Big-trend-signals a new kid on the blog that revolutionizes the provision of quality binary options
SSRLabs had developed a crypto processor that supports all current standards for encryption. We had added features for improved security and key management as well as ways to authenticate a person or a non-person entity. Doing so not only makes communication and securing data-at-rest safer, it makes encryption easier to use and deploy, and by doing so, enables a truly secure Internet of Things.
With this crypto processor we hope that the Industrial Internet of Things IOT can become a tool and an infrastructure that benefits humankind. As a side effect, the general public can start to make use of its rights to privacy and secrecy without having to rely on the government or private service providers. We had developed that security processor for a number of reasons. First of all, we had big-trend-signals a new kid on the blog that revolutionizes the provision of quality binary options of the necessary building blocks anyway.
Second, we believe that everyone should have the right to his or her own data. Existing cryptography has shown to be strong enough to withstand even the most parallelized cryptanalysis attempts.
The problem with existing cryptography is not the strength of the algorithms. They appear to be more than good enough. The problem with existing cryptography is that most people don't use it because it is too complicated, and they are afraid of dealing with keys. We all know that a common problem with access control is the need for password reset. That in turn creates an authentication problem. Another issue that is unsolved in traditional cryptography is the detection of attempts to tamper with the system.
While quantum entanglement easily and beautifully solves that problem we do not have that technology available to us, and it will take another 10 to 15 years for its underlying technology to be shrunk to a degree that it becomes easy enough to use, with power consumption hopefully at levels that make it competitive with today's technology.
I assume that the cost for a quantum entanglement based system will be higher than traditional cryptography solutions, but it will very well be worth it. I am not quite sure yet if it can solve the data at rest problem, though. That may have to continue to rely on traditional cryptographic solutions. In the mean time, we will finish the development of our solution that supports existing standards and includes a superset of functions that take over key management and authentication to extend the lifetime of existing crypto infrastructure while allowing more people to use it to ensure the secrecy and privacy of their communication and stored data.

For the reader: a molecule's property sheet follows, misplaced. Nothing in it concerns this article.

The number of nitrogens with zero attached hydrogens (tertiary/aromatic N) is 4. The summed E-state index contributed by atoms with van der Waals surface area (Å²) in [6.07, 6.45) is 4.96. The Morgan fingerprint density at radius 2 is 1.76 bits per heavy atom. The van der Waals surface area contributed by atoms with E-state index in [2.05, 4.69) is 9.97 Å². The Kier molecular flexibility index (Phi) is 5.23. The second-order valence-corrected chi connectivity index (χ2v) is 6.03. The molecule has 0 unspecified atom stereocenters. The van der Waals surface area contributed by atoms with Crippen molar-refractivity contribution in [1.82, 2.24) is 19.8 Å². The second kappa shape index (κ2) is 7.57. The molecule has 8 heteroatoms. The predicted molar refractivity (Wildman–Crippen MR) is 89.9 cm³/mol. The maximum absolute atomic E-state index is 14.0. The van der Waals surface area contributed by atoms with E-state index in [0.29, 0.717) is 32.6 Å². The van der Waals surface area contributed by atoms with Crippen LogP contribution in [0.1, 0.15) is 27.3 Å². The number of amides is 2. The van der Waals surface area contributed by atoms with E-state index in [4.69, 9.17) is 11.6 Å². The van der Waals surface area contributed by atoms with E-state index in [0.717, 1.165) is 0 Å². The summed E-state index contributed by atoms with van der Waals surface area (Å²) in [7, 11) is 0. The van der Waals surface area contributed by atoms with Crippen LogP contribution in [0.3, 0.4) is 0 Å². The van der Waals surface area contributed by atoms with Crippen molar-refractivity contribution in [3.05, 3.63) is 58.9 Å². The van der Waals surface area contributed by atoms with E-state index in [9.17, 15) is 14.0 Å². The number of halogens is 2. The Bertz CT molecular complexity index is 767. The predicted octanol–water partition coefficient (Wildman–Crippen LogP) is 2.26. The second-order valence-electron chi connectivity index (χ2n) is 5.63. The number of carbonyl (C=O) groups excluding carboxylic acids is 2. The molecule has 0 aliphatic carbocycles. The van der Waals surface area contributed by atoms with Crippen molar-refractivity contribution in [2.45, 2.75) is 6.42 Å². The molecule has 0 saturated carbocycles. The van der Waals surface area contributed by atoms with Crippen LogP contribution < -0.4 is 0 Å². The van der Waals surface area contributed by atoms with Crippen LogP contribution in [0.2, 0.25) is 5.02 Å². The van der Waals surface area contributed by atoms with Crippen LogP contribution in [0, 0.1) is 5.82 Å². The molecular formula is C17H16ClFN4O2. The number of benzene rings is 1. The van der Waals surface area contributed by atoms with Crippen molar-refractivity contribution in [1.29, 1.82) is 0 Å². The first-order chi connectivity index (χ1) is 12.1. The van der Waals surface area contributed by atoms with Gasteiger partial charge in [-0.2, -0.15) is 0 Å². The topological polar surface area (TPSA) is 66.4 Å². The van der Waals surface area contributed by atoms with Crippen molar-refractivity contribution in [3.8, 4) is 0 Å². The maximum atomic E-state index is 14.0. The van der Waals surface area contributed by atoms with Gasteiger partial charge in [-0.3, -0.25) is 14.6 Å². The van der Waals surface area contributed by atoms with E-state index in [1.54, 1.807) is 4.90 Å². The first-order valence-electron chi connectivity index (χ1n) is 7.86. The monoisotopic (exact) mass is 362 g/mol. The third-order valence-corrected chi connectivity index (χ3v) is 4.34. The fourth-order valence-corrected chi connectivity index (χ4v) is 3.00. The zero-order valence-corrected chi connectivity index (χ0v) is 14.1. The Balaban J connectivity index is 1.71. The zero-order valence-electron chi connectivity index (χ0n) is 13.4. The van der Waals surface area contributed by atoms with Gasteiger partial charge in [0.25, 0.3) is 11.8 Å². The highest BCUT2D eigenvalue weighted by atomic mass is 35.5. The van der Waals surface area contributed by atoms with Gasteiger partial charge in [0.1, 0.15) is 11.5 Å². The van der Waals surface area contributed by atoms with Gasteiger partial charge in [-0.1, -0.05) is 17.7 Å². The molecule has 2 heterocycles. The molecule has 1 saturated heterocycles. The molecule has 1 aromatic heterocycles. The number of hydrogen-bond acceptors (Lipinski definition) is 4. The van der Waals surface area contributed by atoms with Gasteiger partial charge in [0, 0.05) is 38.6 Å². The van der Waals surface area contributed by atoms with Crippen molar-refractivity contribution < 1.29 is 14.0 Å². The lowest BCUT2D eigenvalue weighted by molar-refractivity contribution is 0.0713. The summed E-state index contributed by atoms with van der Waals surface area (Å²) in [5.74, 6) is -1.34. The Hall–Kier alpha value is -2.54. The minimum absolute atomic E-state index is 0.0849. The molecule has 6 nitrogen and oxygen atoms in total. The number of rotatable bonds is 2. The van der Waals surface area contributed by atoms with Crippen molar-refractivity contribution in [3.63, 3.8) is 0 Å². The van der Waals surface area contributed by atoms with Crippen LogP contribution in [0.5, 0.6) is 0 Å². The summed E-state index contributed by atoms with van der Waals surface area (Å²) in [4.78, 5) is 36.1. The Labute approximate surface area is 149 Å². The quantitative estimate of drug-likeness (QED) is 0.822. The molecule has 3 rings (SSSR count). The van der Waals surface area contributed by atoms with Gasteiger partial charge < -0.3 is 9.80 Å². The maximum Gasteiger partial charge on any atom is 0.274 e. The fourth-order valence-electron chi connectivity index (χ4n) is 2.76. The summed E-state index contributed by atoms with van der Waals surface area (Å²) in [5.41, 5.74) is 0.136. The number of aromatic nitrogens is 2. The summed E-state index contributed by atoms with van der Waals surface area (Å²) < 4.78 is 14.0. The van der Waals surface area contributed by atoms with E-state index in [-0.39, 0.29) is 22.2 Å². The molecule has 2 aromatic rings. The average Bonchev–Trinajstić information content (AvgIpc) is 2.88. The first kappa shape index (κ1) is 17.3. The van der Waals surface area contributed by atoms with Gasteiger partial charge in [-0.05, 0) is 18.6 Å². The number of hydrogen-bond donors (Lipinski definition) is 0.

We will absolutely make sure that there is no backdoor, no government access and no exploit through existing vulnerabilities. For those interested in the issue around backdoors I have discussed that in an earlier blog entry.
In short, backdoors enable criminals and hurt law-abiding people. Sounds strange, but that is what the outcome is. However, big-trend-signals a new kid on the blog that revolutionizes the provision of quality binary options security processor subsystem did not fit into SSRLabs portfolioand as a result, we have spun this off into a new entity Axiado Corporation. Some people commented on my security and privacy posts, so I am going to expand on my take.
First of all, I think that privacy should be a right, and not a concession from government or businesses. Second, data security can only be achieved if it is easy to use.
Privacy, security and authenticity are intertwined. If your data is insecure, privacy cannot be achieved. Privacy requires the user to act too - ensuring privacy is not a passive act. Some people don't seem to grasp that they need to act responsibly when it comes to their own security and privacy. This is not a spectator sports. They shred only the one important page they receive per week. That approach is dead wrong. In essence, they'll need to shred all or at least a significant portion to achieve security by obscurity.
If only one page is shredded, then the attack method for identity thieves is clear and easy: If all paper is shredded, reconstruction is a lot more difficult. The same applies to data. The strategy must be to encrypt all data at rest.
That way someone trying to steal data is faced with deciding what to steal without knowing what is in any of the devices or folders. If your banking data is in the only encrypted folder on your had disk, then any identity thief would focus his or her attention on that folder. A weak password might reveal the information. However, if all of the contents of the hard disk or backup disk or other medium is encrypted, any identity theft will have to start with finding the strong password for the disk encryption.
By keeping data safe you keep your privacy. The individual user must control what is published and made available to others. Some information is difficult or impossible to protect. It is not possible to not reveal metadata as an example. Metadata is not the contents of the message, but the information that is needed by the forwarder to transport a message from the sender to the recipient.
This can be compared to the recipients' address on a letter or postcard so that USPS can forward that letter or postcard to the recipient. Without that address, the letter or postcard cannot be forwarded. However, it is always possible to omit the senders' address, or use a fake one. In other words, the authenticity of the message is unproven.